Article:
Those are just some of the anti-realisms that are on offer today. There is a real potpourri of alternatives. There are others that aren’t even on this list. I want to just share these with you to give you an idea of the field of options that is open. Obviously, in this class, we haven’t and aren’t going to discuss any of these in detail, but I simply want to familiarize you with the range of options today lest someone think that the reality of mathematical objects poses an insuperable challenge to divine self-existence and aseity – to the idea that God is the sole ultimate reality. That is not, in fact, true. As you can see, there are a great number of options available to the Christian theist today which would not commit you to the reality of uncreated objects of any sort. Platonism is only one view – a tiny view – in the whole range of views about the reality of these objects. I think that these other views, many of them, are very plausible. In my book that I am going to be publishing on this, I’ll be defending a number of these views as plausible alternatives to Platonism. In order for Platonism to be a defeater so to speak of God’s unique self-existence, he would have to prove that Platonism is true and that all of these alternatives are false. I don’t think anybody believes there is a realistic prospect of doing that.


Student: A lot of these theories remind me a lot of the transcendental argument which I’ve kind of struggled with. The transcendental argument is essentially, as I understand it, an argument for the spiritual existence. It is saying you couldn’t have objects such as Love or Justice and explain that with a naturalistic view. It seems a lot of these theories would be defeaters to the transcendental argument which I find is an attractive argument yet I do not know if I can hold it. I was wondering what your thought was.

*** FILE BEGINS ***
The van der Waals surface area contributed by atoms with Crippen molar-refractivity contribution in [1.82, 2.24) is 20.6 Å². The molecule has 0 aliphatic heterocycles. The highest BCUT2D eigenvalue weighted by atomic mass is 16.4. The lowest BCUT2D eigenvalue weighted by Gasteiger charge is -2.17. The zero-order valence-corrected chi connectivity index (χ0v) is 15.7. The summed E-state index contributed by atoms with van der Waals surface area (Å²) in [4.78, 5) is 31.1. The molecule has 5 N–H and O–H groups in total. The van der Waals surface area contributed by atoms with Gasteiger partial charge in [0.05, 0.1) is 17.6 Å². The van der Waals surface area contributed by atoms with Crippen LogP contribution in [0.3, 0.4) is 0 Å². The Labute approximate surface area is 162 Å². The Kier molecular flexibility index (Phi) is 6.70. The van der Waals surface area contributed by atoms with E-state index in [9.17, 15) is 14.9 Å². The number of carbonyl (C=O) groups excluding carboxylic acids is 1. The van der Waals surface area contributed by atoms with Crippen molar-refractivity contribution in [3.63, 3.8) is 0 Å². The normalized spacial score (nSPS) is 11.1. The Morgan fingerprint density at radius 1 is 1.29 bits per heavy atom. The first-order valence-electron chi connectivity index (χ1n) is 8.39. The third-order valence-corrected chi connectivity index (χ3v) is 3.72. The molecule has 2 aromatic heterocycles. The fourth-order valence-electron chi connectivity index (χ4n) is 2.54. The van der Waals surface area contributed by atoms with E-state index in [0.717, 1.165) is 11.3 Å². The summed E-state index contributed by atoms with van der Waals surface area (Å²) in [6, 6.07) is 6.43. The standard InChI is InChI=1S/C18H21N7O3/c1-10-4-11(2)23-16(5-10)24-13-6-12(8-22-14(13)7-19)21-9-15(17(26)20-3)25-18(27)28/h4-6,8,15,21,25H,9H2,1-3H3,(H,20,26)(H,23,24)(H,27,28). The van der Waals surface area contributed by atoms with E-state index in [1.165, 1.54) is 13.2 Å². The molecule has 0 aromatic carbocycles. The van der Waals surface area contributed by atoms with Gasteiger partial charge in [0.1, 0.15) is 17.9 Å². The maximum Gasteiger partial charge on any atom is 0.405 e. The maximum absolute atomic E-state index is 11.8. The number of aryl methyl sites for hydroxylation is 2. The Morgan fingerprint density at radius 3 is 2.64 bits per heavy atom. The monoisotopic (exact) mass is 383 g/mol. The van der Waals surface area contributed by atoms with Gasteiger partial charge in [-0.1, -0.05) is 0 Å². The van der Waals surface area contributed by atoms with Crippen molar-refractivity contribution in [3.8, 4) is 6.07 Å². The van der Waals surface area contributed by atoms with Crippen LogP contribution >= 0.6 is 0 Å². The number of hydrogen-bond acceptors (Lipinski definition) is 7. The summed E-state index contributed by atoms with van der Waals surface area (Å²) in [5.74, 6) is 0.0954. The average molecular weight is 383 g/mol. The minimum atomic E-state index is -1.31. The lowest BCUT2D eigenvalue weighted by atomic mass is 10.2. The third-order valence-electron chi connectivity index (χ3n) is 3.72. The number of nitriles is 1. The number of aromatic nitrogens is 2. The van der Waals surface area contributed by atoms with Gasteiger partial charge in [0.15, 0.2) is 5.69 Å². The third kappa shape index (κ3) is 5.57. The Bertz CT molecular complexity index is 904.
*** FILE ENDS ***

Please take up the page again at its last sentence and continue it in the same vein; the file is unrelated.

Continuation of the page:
Dr. Craig: I’ve never heard what you just described called the transcendental argument. As I’ve heard that expression used, it usually means that in order to affirm rationality and logical thinking, there needs to be some ground of this in God rather than in the evolutionary process because the evolutionary process doesn’t aim at truth. It merely aims at survival. We could survive without having true beliefs. As long as those beliefs are conducive to survival, truth doesn’t need to come into the equation. On naturalism, the argument is that we have a defeater for thinking that our cognitive faculties are reliable. That is the way I hear and understand the transcendental argument. What you seem to be saying is that in order for there to be objects referred to by these abstract terms you need to have God maybe as the ground for those. I think that the Divine Conceptualist might well run an argument like that because he thinks these are thoughts in the mind of God. So I could see someone saying 2+2=4 requires the existence of numbers in order to be true. But what are numbers? Well, they must be thoughts in the mind of God, so this is an argument for God’s existence.[5] I would agree with what you said that anti-realism would undercut that argument. I don’t use that argument. I don’t think it is a good argument because I agree with the Neutralist on this. I don’t see any reason to think that the truth of 2+2=4 commits you to the reality of 2+2 or 4. I usually hear that called the conceptualist argument for God’s existence. I do think that the person who wants to run that argument is going to have to defeat that whole right hand side of the diagram. I think that would be really tough to do.

Student: What you are saying by the diagram is that the left side is referring to mathematical objects being mentally true but not metaphysically actual. Is that what you are saying?